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Human population has increased in the past decades globally.
Despite this it has been possible to double the global crop production through the use of green revolution technologies such as improved crop varieties, different chemicals (pesticides and insecticides), inorganic fertilizers and irrigation.
However, these technologies had shortcomings because they caused serious health effects and environmental pollutions.
In addition to these, in some developing countries the technologies are not affordable by poor farmers.
On top of these, the global population is increasing at an alarming rate and the world population is expected to reach to nine to 10 billion in 2050.
The situation is rather more serious in some sub-Saharan countries including Ethiopia.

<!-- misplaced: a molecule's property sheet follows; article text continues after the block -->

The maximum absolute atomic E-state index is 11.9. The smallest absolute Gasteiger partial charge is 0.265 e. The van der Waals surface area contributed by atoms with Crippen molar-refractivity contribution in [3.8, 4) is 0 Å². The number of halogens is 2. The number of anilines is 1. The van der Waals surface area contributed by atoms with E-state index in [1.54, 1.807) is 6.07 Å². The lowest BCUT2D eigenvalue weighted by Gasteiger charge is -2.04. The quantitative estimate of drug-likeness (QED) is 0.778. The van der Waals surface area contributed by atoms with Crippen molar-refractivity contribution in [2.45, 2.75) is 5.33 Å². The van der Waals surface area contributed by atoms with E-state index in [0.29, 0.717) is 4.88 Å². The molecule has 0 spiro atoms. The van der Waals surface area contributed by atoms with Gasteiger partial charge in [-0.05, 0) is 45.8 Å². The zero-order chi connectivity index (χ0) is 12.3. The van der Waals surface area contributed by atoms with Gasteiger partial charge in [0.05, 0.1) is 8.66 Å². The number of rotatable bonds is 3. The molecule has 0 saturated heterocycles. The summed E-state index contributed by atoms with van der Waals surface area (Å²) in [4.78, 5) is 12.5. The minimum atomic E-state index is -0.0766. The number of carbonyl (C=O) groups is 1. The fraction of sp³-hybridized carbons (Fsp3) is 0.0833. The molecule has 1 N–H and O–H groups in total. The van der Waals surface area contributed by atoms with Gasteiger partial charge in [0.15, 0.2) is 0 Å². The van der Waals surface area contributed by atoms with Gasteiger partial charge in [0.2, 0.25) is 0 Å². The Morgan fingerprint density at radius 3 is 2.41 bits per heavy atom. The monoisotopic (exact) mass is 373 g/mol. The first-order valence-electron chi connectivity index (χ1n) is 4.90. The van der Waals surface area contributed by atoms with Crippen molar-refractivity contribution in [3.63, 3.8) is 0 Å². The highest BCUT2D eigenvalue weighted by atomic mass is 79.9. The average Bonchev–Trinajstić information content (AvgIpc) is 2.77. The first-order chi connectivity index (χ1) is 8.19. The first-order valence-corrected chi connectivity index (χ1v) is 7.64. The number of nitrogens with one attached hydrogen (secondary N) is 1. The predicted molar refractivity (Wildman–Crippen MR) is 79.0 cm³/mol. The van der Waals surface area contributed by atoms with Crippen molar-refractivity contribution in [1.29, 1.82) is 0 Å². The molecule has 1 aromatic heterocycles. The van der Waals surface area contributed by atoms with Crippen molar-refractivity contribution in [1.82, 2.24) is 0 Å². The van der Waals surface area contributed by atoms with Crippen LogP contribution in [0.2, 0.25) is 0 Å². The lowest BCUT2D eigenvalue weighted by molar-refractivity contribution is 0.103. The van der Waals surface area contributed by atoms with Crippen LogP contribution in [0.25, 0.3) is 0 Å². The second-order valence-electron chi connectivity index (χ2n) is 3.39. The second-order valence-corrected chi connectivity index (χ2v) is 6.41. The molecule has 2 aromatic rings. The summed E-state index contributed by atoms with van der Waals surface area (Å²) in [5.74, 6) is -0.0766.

As a result, meeting the ever increasing food demand requires doubling the current production level.
However, based on the lessons learned from the failures aroused from intensive and unwise use of high input technologies such as chemicals, fertilizers, policy makers and researchers should design an approach that minimizes damage to the environment and human health as well as minimizes cost to be affordable by resource poor farmers.
Dereje Shanka Balla (PhD) earned his BSc in plant sciences, MSc and PhD in agronomy from the Haromaya University.
The author is currently working at the Wolaita Sodo University as assistant professor of agronomy in the department of plant science.
He is engaged in teaching and research activities.
Further, the author published different articles.
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